Since '95, go through the records - except for Pantani in '98 you can't find *anyone* who finished in the top six in both. Plenty have tried and the only two who did half decently (Rominger in '95, 1st and 8th, Ugrumov in '96, 4th and 7th) were still relative non-factors in the TdF.
I know, I know - what about Marco Pantani in '98? Like many, I feel the results of that entire Tour need to be marked with an asterisk. Festina (with Alex Zulle, who had a serious chance at winning that race) was expelled, Abraham Olano (who had looked fit enough to challenge that year) crashed out, Kelme and ONCE pulled out, and one mountain stage was ridden as a protest so we have no idea whether Pantani may have been cracked if there had been more aggressive racing.
The bottom line is that times have changed, and unless the calendar is modified so the Giro and TdF aren't as far apart as they are now, the Giro/Tour double just isn't a realistic target for anyone. Not even the Lance Armstrong we saw in 2001 could have done it.
Tour-Giro double #3
You can't write a letter like this which includes the best cyclists of a previous era who have won two grand tours in the same year and not include Stephen Roche with his 1987 season. Of course to top of a year with two tour victories (both of which he won with the assistance of only one other Carrera rider) he went ahead and won the world championships too. A feat nobody has been able to do since and the only other cyclist to ever achieve such a feat was the cannibal himself.
Tour-Giro double #4
In a letter by Jon Garrett from June 11 letters section he states that, "He cannot be truly great in my book until he gets out there and does some other races and wins them." Before Armstrong started winning multiple Tours that he did race and win in other races around the world?
There is that little rainbow jersey that he won. Fleche Wallonne. 4th in la Vuelta. Several Tours du Pont, Dauphine, Tour of Georgia, and I'm sure that there are plenty of others in there that he's won over the years that we're forgetting. People are always obsessed with Armstrong winning the Tour de France, and that he hasn't won any other races. Open your eyes people. He has won other races throughout his years on the bike. He's finished well in other races over the years. He's not a one dimensional rider as most people have tried to point out. Over the last 5 years, yes, he has focused on the Tour and put most of his eggs into that basket. He's an American though, on an American team. Most people who don't know much about cycling know about the Tour de France. Most Americans are well aware that Armstrong has won several of them. That's what matters most in the American market. That's what matters to his team. That's what signs his paychecks. So that's what he does. He goes and wins the hardest cycling race in the world. Take a look at the career highlights from his website.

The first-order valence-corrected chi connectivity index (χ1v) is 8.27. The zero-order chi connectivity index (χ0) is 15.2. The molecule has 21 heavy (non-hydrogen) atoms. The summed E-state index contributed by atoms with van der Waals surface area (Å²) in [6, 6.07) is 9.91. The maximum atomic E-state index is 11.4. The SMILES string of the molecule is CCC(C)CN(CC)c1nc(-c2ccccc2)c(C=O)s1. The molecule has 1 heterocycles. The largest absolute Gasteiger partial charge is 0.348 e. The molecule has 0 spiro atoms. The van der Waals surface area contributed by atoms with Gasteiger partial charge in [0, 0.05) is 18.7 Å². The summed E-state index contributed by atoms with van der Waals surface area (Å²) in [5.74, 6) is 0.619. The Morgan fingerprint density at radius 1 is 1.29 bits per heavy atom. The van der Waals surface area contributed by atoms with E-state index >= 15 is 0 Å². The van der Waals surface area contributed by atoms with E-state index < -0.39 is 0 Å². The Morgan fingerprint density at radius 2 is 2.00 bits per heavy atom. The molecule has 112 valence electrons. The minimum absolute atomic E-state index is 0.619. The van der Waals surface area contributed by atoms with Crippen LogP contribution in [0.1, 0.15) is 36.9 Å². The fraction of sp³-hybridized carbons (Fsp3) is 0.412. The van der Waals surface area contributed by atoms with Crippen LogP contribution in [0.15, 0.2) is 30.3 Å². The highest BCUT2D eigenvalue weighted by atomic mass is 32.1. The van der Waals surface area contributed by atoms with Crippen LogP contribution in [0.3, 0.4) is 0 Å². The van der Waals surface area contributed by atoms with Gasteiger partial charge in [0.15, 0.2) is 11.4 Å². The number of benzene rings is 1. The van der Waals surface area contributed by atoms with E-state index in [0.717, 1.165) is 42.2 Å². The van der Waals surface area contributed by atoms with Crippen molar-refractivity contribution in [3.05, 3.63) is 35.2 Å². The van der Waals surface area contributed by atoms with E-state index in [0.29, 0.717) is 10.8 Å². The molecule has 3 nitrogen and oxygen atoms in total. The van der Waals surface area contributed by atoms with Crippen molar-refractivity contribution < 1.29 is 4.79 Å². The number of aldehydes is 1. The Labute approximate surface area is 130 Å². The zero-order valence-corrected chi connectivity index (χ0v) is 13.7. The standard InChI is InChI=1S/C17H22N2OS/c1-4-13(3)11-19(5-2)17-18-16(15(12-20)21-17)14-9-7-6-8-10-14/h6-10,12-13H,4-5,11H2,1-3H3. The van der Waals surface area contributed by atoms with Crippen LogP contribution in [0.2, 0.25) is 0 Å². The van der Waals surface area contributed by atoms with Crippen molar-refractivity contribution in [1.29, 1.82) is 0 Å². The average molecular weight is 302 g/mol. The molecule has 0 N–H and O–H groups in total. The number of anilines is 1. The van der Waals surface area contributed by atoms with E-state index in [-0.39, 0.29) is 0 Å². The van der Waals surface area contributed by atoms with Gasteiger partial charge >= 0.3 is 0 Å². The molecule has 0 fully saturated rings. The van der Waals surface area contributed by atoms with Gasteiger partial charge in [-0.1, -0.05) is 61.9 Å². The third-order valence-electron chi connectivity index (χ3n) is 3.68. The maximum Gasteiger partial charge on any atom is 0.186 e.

So let it rest. I'm sure that next year, after he wins #6 this year, he'll probably show up at the Giro and win that. Show up at la Vuelta and win that. Maybe throw in a few classics wins for you naysayers out there, and to round out his "one dimensional" results.
PS: Bear in mind, Armstrong, not my favorite rider. I prefer the classics guys.
This letter is in response to the inquiry on hip replacement and cycling.
I was in the same situation, I had leg perthes (a degenerative disease in which the head of the femur does not fully develop, resulting in a shortening of one leg). I was advised by my doctor to put off a total hip replacement until I was closer to 40. After years of taking Celebrex twice a day and a rapid quality of life, I decided to seek a second opinion.
I was an avid cyclist, both mountain and road. However, I had to "modify" the set up on my bikes to accommodate the 3.5cm difference. I was able to make up most of the difference by using a shorter drive side crank (10mm difference). However, I still suffered back and hip pain. So, at the age of 28, I had my hip replaced. It was a total replacement. The "cup" or socket of the hip and the ball of the femur are both cobalt chromium. I had the largest cup and ball used, to increase stability. My legs are now approximately even, less then 5 mm difference.
After 6-8 weeks of rehabilitation and months of building my leg strength back to pre-surgery, I am riding twice as many miles as I did prior to surgery. I also have virtually no hip or lower back pain. I highly recommend this surgery if needed. Sure, it takes some work to rehab and strengthen the operative leg. However, it will pay off in the end. I enjoy being on the bike now more then I ever did.
In short, go bionic.